Allow early voting
Thousands of South Carolinians may be stuck standing in lines for hours Tuesday because South Carolina has an obsolete and inefficient election method that should be updated.
We should be making it easier for people to participate in elections, but for some reason the General Assembly has resisted any effort at voting reform. You’d almost think lawmakers have a vested interest in keeping turnout low.
Remember that if you’re stuck in line Tuesday.…
Part of the problem is that South Carolina doesn’t have an early voting program. The Palmetto State does have absentee voting, and it’s fairly easy to vote absentee, which is why absentee voting is way up this year. More than 12,000 Spartanburg County voters had cast absentee ballots by Halloween.
But there are obstacles. You must go to the county Voter Registration Office to vote absentee or request a mail-in ballot. You also must provide a reason for voting absentee, and many voters think the rules are stricter than they are.
What the state needs is an effective early voting system that allows people to cast their ballots over a period of a couple of weeks without having to justify their desire to vote early. Many states, including North Carolina, offer voters an early voting option, but South Carolina lawmakers have refused to approve such a plan.
If South Carolinians could vote at their convenience over a period of two weeks or more, they wouldn’t be forced to take an hour or two on Election Day to wait in line to cast their ballots.
Vote with confidence
As for misplaced accusations of a “rigged” process, from not just Mr. Trump and other Republicans but from some Democrats, too, the S.C. Election Commission has offered persuasive assurances of a fair system. Public and private security experts have taken steps to guarantee that every valid vote is counted.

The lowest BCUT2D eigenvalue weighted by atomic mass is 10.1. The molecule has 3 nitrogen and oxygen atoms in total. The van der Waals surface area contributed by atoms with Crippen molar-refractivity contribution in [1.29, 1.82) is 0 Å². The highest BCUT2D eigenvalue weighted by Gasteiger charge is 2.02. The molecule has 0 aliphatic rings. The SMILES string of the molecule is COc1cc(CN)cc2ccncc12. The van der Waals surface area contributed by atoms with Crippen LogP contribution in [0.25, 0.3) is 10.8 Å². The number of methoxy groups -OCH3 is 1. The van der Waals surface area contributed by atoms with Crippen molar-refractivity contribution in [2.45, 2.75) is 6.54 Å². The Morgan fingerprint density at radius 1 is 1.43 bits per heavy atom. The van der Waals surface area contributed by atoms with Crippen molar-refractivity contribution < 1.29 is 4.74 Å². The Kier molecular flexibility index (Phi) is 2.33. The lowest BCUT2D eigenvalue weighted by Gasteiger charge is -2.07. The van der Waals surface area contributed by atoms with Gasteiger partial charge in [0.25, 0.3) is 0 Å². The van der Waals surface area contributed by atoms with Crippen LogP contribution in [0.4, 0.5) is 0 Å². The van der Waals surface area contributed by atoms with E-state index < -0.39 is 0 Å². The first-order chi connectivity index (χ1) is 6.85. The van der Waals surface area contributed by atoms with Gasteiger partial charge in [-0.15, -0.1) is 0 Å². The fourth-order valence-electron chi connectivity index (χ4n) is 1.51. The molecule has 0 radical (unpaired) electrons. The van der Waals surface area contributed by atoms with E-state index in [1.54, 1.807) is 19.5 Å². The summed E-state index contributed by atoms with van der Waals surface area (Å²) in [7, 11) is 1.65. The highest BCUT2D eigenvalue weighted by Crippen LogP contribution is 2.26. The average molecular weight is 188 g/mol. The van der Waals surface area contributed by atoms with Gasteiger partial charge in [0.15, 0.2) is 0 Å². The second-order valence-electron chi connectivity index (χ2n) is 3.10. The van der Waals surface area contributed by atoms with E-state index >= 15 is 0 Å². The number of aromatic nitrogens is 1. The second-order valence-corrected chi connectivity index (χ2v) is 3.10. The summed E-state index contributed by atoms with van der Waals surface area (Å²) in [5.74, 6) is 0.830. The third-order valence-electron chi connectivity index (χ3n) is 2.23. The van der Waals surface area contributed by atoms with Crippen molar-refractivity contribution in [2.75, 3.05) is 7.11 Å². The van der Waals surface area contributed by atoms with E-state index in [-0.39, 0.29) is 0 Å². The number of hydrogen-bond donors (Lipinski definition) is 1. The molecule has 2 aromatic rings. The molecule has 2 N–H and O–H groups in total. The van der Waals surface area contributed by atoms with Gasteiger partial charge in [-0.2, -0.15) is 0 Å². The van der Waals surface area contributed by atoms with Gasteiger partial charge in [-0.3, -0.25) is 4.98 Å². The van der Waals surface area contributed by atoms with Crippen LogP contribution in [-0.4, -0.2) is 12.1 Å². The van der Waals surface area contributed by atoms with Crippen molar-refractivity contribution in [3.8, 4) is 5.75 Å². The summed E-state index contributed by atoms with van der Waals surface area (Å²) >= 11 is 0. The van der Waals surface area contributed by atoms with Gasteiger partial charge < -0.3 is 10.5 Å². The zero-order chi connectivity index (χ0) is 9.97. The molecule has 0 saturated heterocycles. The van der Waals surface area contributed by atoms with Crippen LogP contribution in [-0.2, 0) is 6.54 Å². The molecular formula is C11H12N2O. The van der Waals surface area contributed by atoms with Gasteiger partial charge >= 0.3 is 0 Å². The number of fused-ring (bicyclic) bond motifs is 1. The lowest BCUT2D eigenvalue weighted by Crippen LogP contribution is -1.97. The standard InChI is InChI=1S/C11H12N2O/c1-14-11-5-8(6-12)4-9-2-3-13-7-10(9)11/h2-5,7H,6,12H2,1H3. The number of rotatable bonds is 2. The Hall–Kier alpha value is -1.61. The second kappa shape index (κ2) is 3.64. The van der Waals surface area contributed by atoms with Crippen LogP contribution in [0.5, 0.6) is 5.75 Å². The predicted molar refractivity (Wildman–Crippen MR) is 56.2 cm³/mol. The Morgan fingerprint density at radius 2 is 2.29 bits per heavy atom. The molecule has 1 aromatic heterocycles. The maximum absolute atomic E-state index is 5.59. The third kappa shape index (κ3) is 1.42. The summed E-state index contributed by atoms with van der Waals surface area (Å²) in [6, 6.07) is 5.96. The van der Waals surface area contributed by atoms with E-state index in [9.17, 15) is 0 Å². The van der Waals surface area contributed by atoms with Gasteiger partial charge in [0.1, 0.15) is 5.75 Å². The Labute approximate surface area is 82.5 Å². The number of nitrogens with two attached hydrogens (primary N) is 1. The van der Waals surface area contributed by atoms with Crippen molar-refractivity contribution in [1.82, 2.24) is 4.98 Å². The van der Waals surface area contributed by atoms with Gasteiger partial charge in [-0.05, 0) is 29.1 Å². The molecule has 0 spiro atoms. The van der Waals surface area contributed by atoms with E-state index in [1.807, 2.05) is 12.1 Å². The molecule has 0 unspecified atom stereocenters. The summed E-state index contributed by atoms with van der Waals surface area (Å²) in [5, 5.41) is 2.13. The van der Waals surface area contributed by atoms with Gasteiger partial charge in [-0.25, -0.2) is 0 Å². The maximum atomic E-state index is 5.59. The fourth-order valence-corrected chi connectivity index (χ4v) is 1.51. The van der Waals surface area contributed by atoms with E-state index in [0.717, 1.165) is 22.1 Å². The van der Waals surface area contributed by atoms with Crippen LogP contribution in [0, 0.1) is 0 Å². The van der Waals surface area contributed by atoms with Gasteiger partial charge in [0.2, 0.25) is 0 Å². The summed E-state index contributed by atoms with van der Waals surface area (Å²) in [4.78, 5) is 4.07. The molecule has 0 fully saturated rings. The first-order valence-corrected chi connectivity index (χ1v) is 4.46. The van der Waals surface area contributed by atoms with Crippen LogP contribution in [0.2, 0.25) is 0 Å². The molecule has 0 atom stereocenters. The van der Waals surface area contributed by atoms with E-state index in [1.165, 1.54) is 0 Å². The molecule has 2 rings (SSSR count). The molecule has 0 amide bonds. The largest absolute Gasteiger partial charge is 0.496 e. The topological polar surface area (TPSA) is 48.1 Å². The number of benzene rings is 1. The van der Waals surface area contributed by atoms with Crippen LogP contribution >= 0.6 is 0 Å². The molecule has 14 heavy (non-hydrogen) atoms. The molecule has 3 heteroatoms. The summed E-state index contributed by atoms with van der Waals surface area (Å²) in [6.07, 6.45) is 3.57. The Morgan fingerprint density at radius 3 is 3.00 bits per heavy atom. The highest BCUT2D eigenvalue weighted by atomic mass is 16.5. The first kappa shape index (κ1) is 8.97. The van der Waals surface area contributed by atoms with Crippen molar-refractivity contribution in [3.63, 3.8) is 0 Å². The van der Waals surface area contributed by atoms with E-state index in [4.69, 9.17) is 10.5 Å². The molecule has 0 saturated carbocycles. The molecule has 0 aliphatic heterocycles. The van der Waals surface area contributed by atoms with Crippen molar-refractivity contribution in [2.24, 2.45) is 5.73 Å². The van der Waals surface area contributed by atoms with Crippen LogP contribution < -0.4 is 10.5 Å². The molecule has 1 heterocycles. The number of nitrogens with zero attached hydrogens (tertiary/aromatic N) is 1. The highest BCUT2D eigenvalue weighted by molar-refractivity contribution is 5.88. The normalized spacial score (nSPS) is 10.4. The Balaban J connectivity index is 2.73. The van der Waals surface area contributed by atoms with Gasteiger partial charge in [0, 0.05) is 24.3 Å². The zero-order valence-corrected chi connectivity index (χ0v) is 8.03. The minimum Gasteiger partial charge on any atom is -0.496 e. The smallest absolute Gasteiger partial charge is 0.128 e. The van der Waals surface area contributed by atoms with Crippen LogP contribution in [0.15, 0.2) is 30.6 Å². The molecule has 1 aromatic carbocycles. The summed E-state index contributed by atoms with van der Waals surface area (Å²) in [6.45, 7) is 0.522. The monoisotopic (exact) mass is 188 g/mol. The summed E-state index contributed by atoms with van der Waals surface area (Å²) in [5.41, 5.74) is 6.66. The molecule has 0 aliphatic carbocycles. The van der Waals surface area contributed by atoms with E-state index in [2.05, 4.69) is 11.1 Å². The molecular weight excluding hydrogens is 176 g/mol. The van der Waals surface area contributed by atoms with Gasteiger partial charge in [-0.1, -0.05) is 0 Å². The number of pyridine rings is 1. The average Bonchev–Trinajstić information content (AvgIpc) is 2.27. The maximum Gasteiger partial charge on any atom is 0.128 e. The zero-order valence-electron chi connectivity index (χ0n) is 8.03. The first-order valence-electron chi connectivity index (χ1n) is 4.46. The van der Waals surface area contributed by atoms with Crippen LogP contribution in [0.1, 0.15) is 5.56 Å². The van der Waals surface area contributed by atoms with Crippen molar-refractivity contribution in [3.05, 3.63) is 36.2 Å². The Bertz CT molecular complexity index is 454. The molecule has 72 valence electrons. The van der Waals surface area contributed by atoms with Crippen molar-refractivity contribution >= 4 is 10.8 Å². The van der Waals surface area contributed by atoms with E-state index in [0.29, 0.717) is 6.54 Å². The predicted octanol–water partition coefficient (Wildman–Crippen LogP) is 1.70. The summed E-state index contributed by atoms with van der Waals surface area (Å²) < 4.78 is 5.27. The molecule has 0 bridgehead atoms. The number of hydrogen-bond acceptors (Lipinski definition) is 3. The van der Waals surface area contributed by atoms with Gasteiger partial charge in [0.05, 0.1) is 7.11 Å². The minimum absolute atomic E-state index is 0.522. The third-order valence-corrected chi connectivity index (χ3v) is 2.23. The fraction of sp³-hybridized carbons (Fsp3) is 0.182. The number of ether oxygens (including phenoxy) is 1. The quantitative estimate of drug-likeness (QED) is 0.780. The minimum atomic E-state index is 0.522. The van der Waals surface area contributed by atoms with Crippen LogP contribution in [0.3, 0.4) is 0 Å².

And though our state’s voter ID law calls for photo identification, the lack of one doesn’t mean you can’t vote.
From the Election Commission website, if you don’t have a photo ID:
“Bring your non-photo voter registration card with you to the polling place. You may vote a provisional ballot after signing an affidavit stating you have a reasonable impediment to obtaining Photo ID. A reasonable impediment is any valid reason, beyond your control that created an obstacle to obtaining Photo ID.”
Those reasons include disability or illness, conflict with your work schedule, lack of transportation, lack of birth certificate and, in the words of the commission, “any other obstacle you find reasonable.”
Once a voter without a photo ID casts a vote, it will count unless there is proof that the voter lied about her or his identity.
Most of all: Vote
Thumbs down to registered voters who will choose not to vote Tuesday. Their apathy is puzzling. Why do they not care who will lead our nation, state, region, county, city and/or school board? Why do they bother to register but not show up on the designated day (or early, if they qualify for absentee voting)?
We know the leading candidates for president are flawed, but one of them is going to live in the White House for at least the next four years. If you can’t stomach voting for one or the other, and you know a vote for a third-party candidate essentially is throwing your vote away, then skip checking a box and move on to the rest of the ballot. Important races need to be decided.
We’re electing a U.S. senator and a U.S. representative. You don’t care? This election will decide county council and city council races, not to mention sheriff and school board races. You don’t care? A school bond referendum is on the ballot in Darlington County. Sunday alcohol sales are on the ballot in Hartsville.
You don’t care? Then the rest of us don’t care to hear you complain. Come on. Be a good American. Get out there Tuesday and exercise that precious right. It’s more than a privilege. It’s your duty.